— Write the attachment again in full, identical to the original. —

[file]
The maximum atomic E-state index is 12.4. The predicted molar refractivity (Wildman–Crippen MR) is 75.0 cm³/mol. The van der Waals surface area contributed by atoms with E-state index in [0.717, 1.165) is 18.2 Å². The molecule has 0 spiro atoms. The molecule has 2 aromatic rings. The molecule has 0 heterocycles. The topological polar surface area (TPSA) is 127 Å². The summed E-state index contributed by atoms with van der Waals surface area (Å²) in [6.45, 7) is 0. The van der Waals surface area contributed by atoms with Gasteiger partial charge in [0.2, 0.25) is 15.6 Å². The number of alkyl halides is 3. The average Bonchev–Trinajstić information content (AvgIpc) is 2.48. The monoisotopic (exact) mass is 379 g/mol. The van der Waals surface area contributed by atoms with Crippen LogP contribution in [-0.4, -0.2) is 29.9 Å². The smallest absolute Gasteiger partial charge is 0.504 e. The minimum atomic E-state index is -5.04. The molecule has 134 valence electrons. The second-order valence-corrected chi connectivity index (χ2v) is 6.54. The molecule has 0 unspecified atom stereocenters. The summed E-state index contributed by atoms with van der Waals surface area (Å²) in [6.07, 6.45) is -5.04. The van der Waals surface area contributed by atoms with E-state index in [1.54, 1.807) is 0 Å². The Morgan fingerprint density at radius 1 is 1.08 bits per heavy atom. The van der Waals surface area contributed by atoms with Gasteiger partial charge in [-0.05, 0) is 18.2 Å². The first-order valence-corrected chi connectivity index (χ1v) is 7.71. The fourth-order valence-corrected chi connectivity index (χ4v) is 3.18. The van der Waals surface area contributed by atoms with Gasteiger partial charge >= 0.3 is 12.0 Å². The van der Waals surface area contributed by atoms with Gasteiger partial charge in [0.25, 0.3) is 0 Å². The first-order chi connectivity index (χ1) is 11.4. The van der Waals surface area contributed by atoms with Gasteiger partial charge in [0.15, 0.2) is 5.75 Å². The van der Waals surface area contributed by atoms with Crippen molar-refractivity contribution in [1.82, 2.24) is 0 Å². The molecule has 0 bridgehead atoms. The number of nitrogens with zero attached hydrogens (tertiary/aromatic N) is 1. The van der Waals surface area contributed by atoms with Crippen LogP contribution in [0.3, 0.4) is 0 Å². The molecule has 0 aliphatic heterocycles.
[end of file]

The maximum atomic E-state index is 12.4. The predicted molar refractivity (Wildman–Crippen MR) is 75.0 cm³/mol. The van der Waals surface area contributed by atoms with E-state index in [0.717, 1.165) is 18.2 Å². The molecule has 0 spiro atoms. The molecule has 2 aromatic rings. The molecule has 0 heterocycles. The topological polar surface area (TPSA) is 127 Å². The summed E-state index contributed by atoms with van der Waals surface area (Å²) in [6.45, 7) is 0. The van der Waals surface area contributed by atoms with Gasteiger partial charge in [0.2, 0.25) is 15.6 Å². The number of alkyl halides is 3. The average Bonchev–Trinajstić information content (AvgIpc) is 2.48. The monoisotopic (exact) mass is 379 g/mol. The van der Waals surface area contributed by atoms with Crippen LogP contribution in [-0.4, -0.2) is 29.9 Å². The smallest absolute Gasteiger partial charge is 0.504 e. The minimum atomic E-state index is -5.04. The molecule has 134 valence electrons. The second-order valence-corrected chi connectivity index (χ2v) is 6.54. The molecule has 0 unspecified atom stereocenters. The summed E-state index contributed by atoms with van der Waals surface area (Å²) in [6.07, 6.45) is -5.04. The van der Waals surface area contributed by atoms with E-state index in [1.54, 1.807) is 0 Å². The Morgan fingerprint density at radius 1 is 1.08 bits per heavy atom. The van der Waals surface area contributed by atoms with Gasteiger partial charge in [-0.05, 0) is 18.2 Å². The first-order valence-corrected chi connectivity index (χ1v) is 7.71. The fourth-order valence-corrected chi connectivity index (χ4v) is 3.18. The van der Waals surface area contributed by atoms with Gasteiger partial charge >= 0.3 is 12.0 Å². The van der Waals surface area contributed by atoms with Gasteiger partial charge in [0.25, 0.3) is 0 Å². The first-order chi connectivity index (χ1) is 11.4. The van der Waals surface area contributed by atoms with Gasteiger partial charge in [0.15, 0.2) is 5.75 Å². The van der Waals surface area contributed by atoms with Crippen molar-refractivity contribution in [1.82, 2.24) is 0 Å². The molecule has 0 bridgehead atoms. The number of nitrogens with zero attached hydrogens (tertiary/aromatic N) is 1. The van der Waals surface area contributed by atoms with Crippen LogP contribution in [0.3, 0.4) is 0 Å². The molecule has 0 aliphatic heterocycles.